Mike also contributes a pair of solo numbers, and both times comes up a winner. Well, ok, neither one reaches the heights of Ripples or Snowbound, and both numbers are based on the same idea (unconventional verse melody, bombastic heavenly chorus) as before, but I still appreciate them. Man of our Times, in particular, is a standout on the album. The main melody, for lack of a better term, is very twisted, with Phil contorting his voice to match up with this fact, while the synth approach is in the “ugly” vein of Back in NYC, which means I can’t help but enjoy it. Not to mention that I greatly appreciate the way Phil sings the chorus. Likewise with Alone Tonight, which is perfectly pleasant in the verses and beautifully memorable in the chorus.

Heck, I even like Collins’ other solo credit, the piano-based ballad Please Don’t Ask. I used to find it overly rambling, but it’s got a ton of emotional power, driven by his recent divorce, and I’d never dream of skipping it.

And, of course, we have the jamming at the end, consisting of two tracks (Duke’s Travels and Duke’s End). The former, while not really structured in an immediately discernable way, has the benefit of having a lot of the energy that was sorely lacking on the instrumentals on Wind, and it also has an added surprise in a vocal reprise of Guide Vocal in the middle. And as for Duke’s End, it’s just a “capstone” to the themes of the album, bringing full circle the ideas first shown in Behind the Lines, but it’s still very good, leaving a pleasant taste in your mouth at album’s end.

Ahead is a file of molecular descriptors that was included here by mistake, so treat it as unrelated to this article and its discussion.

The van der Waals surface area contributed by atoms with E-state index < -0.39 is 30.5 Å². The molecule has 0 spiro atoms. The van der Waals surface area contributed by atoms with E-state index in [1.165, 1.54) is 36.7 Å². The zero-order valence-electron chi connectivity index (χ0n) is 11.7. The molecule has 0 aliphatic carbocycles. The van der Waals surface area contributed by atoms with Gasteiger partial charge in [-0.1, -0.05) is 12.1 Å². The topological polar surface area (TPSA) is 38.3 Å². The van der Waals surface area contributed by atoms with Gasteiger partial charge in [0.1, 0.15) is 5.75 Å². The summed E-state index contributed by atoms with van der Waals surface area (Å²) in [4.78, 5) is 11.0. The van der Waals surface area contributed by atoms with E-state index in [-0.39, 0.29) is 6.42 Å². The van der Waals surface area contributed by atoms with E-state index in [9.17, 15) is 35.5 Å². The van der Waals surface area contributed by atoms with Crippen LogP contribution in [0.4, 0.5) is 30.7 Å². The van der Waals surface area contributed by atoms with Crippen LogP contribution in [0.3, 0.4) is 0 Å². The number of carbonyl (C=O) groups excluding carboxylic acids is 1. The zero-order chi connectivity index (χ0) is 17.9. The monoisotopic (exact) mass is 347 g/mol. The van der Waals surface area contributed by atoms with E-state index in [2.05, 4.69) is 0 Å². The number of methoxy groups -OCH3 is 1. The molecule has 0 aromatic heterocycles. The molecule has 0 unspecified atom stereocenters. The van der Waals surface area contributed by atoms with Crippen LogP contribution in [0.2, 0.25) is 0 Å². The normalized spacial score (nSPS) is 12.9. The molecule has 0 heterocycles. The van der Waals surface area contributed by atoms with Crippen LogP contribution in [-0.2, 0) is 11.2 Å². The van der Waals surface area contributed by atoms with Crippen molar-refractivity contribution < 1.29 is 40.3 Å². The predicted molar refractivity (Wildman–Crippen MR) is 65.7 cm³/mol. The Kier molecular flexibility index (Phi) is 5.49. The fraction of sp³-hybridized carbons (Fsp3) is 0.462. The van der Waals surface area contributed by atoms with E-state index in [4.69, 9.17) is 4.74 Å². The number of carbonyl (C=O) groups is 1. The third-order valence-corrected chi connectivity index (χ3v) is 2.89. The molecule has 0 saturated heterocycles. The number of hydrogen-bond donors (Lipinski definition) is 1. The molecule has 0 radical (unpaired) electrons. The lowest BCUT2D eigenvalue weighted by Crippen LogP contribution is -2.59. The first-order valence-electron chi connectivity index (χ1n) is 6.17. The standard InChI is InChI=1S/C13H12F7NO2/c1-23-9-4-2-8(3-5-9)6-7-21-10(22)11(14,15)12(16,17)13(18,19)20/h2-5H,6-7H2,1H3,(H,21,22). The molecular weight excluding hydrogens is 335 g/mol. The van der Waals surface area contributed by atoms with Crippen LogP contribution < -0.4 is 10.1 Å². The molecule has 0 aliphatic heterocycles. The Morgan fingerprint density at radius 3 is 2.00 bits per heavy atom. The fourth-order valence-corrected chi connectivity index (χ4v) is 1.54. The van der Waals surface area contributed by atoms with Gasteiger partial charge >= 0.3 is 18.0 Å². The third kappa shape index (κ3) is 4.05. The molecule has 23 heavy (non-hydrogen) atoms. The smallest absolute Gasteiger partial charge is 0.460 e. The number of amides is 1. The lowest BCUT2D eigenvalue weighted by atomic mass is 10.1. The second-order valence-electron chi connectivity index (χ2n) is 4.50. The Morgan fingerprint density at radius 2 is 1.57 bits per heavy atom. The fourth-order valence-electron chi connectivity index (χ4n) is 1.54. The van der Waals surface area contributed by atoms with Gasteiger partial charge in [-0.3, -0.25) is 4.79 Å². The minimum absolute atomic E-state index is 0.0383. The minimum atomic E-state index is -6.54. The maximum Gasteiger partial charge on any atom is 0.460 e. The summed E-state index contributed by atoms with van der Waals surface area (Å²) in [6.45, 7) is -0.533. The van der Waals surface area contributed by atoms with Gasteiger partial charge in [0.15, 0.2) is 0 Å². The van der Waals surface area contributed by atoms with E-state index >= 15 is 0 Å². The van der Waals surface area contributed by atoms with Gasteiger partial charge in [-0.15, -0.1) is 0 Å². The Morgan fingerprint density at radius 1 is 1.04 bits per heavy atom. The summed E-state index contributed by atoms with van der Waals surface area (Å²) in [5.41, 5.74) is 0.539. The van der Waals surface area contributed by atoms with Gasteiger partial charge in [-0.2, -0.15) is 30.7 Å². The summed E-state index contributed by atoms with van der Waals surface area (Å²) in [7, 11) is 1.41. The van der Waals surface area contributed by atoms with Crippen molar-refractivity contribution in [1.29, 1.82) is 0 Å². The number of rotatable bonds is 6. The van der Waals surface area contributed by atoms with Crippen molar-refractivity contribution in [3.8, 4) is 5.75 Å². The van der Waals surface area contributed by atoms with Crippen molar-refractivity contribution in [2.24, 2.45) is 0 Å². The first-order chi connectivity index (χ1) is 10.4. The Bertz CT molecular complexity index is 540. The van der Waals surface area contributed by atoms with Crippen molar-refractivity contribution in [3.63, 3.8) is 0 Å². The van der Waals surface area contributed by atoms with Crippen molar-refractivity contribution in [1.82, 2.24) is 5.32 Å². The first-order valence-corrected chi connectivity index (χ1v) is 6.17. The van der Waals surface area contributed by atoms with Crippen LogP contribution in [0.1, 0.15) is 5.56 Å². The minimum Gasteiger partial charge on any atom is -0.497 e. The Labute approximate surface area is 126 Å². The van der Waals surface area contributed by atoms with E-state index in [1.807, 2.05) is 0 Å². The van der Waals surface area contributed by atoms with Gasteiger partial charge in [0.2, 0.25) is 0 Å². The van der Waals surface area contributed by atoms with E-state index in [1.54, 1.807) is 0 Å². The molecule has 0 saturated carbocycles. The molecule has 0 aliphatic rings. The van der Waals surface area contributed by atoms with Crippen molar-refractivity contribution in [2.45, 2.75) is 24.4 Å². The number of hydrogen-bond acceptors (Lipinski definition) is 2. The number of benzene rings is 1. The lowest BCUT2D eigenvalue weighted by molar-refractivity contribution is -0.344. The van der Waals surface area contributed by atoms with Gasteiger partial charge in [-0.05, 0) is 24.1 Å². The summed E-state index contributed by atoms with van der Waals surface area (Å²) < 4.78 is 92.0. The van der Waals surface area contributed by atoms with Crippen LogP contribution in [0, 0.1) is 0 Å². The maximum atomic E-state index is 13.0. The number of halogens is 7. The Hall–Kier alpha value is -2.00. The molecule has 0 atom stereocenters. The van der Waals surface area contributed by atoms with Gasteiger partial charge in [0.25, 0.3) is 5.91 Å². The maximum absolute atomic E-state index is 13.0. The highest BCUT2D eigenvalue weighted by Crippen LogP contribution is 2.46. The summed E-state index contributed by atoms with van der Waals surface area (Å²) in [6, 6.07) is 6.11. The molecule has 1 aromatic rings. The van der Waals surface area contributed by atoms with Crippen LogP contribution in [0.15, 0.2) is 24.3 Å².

Now don’t get me wrong – I’m not about to call this a peak of Genesis’ pop career or anything like that. It has several weaknesses, many of which would be corrected on subsequent albums. But I honestly cannot figure out why this album is regarded as one of Genesis’ biggest blackeyes or embarrassments – it’s just a very good album, which means I like it quite a bit.

Advertisements

March 31, 2013 - Posted by | Genesis Duke |

No comments yet.

Leave a Reply

Fill in your details below or click an icon to log in:

WordPress.com Logo

You are commenting using your WordPress.com account. Log Out / Change )

Twitter picture

You are commenting using your Twitter account. Log Out / Change )

Facebook photo

You are commenting using your Facebook account. Log Out / Change )

Google+ photo

You are commenting using your Google+ account. Log Out / Change )

Connecting to %s

%d bloggers like this: